A federal three-judge panel has rejected Louisiana’s new congressional map that added a second-Black majority House district. The ruling came after the state Legislature, under orders from a different federal court, redrew the state’s congressional boundaries in January to accurately reflect the state’s racial makeup. In Tuesday’s 2-1 decision, the U.S. Western District panel ruled that the map was unconstitutional because it focused solely on race. The Shreveport Times’s Greg Hilburn reports

The lawsuit challenging the map attacked the new majority Black 6th Congressional District boundaries stretching from Baton Rouge to Lafayette to Alexandria to Shreveport as unconstitutional, saying they don’t meet traditional redistriction principles like compactness and preserving communities of interests. But the state contended additional factors drove the map, including the politics of protecting powerful incumbent Louisiana Republicans U.S. House Speaker Mike Johnson (4th District), Majority Leader Steve Scalise (1st District) and Julia Letlow (5th District), a member of the Appropriations Committee that controls the country’s pursestrings.

Attorney General Liz Murrill wrote on social media that the case is likely headed to the U.S. Supreme Court. The Associated Press reports that the court has scheduled a status conference for May 6, and that  the Secretary of State’s office needs to know by May 15 what the district boundaries will look like for the November elections. 

Gov. Jeff Landry’s scheme to rewrite Louisiana’s constitution faces its first big test on Wednesday when the enabling legislation comes up for debate on the House floor. Landry and his lieutenants have refused to say what protections they want delegates to change in the state constitution, but claim a convention is needed to give legislators more flexibility to “reform” the tax structure and cut the budget. House Bill 800, which needs a two-thirds supermajority to pass, calls for a constitutional convention that would run from May 20 through June 3. The Times Picayune | Baton Rouge Advocate’s Tyler Bridges provides a status check: 

Items that could lose their constitutional protection include the $75,000 homestead exemption, the MFP spending formula for K-12 schools, the home rule charter for New Orleans, billions of dollars in tax breaks for businesses and a sales tax exemption for purchases of groceries, prescription drugs and home utilities. “While the details are scarce, the stakes are high,” Invest in Louisiana, a progressive group in Baton Rouge, wrote recently.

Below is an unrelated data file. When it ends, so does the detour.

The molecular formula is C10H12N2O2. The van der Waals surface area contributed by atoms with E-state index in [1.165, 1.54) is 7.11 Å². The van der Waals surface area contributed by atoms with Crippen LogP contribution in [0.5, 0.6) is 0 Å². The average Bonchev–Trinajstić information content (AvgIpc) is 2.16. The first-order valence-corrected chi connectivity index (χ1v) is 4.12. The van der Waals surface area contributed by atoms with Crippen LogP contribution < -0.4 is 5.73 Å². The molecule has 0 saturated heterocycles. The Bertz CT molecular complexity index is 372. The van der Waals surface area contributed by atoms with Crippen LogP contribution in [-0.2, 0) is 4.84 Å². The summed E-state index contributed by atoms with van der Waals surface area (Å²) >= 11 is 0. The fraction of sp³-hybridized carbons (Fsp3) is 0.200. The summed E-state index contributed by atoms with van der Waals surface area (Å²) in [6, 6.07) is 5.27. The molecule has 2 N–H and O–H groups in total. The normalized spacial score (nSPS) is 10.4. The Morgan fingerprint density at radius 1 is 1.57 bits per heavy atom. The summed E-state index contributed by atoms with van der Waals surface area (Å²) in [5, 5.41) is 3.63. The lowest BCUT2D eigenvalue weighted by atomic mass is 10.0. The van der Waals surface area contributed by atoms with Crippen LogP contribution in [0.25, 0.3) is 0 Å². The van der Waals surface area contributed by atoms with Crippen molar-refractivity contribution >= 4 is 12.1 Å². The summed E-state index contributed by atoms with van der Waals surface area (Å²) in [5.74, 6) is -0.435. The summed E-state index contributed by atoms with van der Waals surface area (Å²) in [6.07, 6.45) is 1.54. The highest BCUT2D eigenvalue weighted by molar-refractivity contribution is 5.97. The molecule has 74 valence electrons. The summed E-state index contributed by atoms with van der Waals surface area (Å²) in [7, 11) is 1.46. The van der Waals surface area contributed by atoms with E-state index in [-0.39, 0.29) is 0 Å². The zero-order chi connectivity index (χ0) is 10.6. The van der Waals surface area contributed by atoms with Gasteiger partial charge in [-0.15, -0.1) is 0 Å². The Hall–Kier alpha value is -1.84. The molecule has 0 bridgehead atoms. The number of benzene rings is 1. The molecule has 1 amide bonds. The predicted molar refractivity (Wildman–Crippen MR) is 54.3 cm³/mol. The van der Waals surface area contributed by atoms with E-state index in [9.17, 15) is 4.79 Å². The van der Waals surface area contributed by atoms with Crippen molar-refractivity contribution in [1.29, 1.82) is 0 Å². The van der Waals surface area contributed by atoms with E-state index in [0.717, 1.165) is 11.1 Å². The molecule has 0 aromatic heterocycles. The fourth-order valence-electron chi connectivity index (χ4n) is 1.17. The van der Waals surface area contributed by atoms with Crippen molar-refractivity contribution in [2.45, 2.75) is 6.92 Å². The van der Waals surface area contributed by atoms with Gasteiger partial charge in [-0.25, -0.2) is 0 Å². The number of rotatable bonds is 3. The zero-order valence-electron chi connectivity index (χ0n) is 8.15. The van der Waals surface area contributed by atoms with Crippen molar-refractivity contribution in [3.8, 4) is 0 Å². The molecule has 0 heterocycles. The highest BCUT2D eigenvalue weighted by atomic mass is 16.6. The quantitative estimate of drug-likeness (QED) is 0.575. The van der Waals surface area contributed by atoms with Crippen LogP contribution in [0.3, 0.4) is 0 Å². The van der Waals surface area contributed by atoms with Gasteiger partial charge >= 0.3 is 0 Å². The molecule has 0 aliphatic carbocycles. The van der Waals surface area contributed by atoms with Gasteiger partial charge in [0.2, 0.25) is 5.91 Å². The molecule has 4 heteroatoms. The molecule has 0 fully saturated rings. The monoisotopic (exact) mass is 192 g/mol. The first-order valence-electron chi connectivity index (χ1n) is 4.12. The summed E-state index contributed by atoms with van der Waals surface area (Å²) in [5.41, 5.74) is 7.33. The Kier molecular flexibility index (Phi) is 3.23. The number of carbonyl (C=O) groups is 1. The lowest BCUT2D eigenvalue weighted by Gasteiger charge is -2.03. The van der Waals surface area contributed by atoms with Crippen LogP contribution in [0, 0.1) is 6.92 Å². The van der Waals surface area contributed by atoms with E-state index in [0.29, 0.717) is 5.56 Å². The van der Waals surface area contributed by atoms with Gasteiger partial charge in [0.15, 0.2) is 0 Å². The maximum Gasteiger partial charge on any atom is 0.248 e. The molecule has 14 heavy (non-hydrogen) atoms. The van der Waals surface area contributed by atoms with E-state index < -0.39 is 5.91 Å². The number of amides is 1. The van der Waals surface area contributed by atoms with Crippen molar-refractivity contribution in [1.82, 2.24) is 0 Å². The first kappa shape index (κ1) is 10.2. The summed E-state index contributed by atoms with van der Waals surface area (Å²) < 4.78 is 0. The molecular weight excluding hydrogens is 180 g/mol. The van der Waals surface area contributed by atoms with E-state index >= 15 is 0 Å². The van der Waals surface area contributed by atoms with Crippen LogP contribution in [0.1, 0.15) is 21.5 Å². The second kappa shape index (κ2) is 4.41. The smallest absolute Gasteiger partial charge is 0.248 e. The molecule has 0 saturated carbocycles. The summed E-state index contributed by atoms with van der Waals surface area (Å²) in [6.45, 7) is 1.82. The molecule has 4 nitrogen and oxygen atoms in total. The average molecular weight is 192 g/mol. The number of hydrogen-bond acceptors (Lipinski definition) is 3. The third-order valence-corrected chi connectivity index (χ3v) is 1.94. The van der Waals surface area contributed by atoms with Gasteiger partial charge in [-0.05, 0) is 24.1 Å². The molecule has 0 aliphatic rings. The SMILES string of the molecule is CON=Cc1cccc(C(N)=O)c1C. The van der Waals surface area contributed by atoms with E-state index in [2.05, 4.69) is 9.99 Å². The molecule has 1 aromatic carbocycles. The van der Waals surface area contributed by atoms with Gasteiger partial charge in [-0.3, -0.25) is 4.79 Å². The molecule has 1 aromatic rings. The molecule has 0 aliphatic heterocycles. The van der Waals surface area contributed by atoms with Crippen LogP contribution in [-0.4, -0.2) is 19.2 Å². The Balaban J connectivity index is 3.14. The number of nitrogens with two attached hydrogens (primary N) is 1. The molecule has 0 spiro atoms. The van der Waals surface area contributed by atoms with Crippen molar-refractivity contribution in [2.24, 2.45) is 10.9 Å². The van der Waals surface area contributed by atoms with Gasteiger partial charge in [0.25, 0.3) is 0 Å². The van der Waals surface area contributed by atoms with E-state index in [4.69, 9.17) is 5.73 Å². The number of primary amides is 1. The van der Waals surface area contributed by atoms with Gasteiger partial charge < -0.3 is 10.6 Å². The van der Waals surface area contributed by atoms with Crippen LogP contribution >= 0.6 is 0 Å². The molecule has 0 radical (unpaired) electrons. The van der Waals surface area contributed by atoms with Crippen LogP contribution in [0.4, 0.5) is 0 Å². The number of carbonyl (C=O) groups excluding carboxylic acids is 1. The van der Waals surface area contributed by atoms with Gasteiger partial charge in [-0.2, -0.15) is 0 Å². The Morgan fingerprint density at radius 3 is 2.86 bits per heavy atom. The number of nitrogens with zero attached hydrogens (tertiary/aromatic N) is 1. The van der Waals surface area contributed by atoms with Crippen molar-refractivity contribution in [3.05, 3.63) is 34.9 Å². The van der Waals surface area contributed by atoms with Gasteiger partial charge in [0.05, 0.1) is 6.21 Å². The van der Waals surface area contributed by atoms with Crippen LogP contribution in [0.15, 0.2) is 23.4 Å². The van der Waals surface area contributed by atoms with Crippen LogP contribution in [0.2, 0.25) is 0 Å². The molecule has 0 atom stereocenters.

Parents and kids representing 50 states and the District of Columbia descended on Capitol Hill on Tuesday to press Congress for more support for families. Attendees of the “Strolling Thunder” event lobbied lawmakers on six key issues, including the establishment of a national paid family leave policy and a permanent expansion of the federal Child Tax Credit. States Newsrooms’ Ashley Murray reports

“We’ve seen that time and time again that families are using those [Child Tax Credit] resources for diapers, child care, formula and things their babies and their family needs. And it’s really critical for their success,” [Candace] Winkler said. The current child tax credit is $2,000 a year after tax liability, but the amount a parent could receive per child under 17 in a refund check is capped at $1,600 in 2023. The credit phases in at 15% on every dollar after earnings of $2,500.

A bill that would extend and expand the federal Child Tax Credit remains stalled in the Senate where members oppose the measure on principle and for overtly political reasons. An estimated 316,000 Louisiana children from low-income families would benefit from an expansion of the federal Child Tax Credit, according to recent analysis from the Center on Budget and Policy Priorities.

State lawmakers rejected a slew of proposals last year that sought to rein in the controversial carbon capture industry in Louisiana. Carbon capture is a process where industries that emit carbon dioxide capture their emissions, pump those emissions into pressurized tanks or pipelines to liquefy them, and then store that liquid carbon dioxide underground. The Times Picayune | Baton Rouge Advocate’s Meghan Friedmann reports on legislation targeting safety and taxation of carbon capture projects: 

House Bill 516 by Rep. Shane Mack, R-Livingston, aims to protect the public as the industry grows. It would require owners of carbon sequestration facilities to provide an emergency response plan to local authorities and to conduct an emergency response drill before beginning operations. … Meanwhile, House Bill 73 would have allowed parishes to tax sequestered carbon. Mack said he is turning that bill into a resolution to study funding mechanisms for local governments who may need to amp up emergency response services or make infrastructure improvements due to projects in their areas.

Petrochemical industry leaders – along with state and national politicians – tout carbon capture technology as an industry-friendly way to reduce greenhouse gas emissions. Environmental and renewable energy advocates counter that the technology is unproven and poses serious risks to surrounding areas. A recent carbon dioxide leak near Sulphur is raising safety and regulatory  concerns of the expanding network of carbon dioxide pipelines. 

1,943 – Number of Louisiana children that will lose access to early childhood education because of a proposed $24.3 million cut included in the House’s budget proposal. (Source: Louisiana Policy Institute for Children)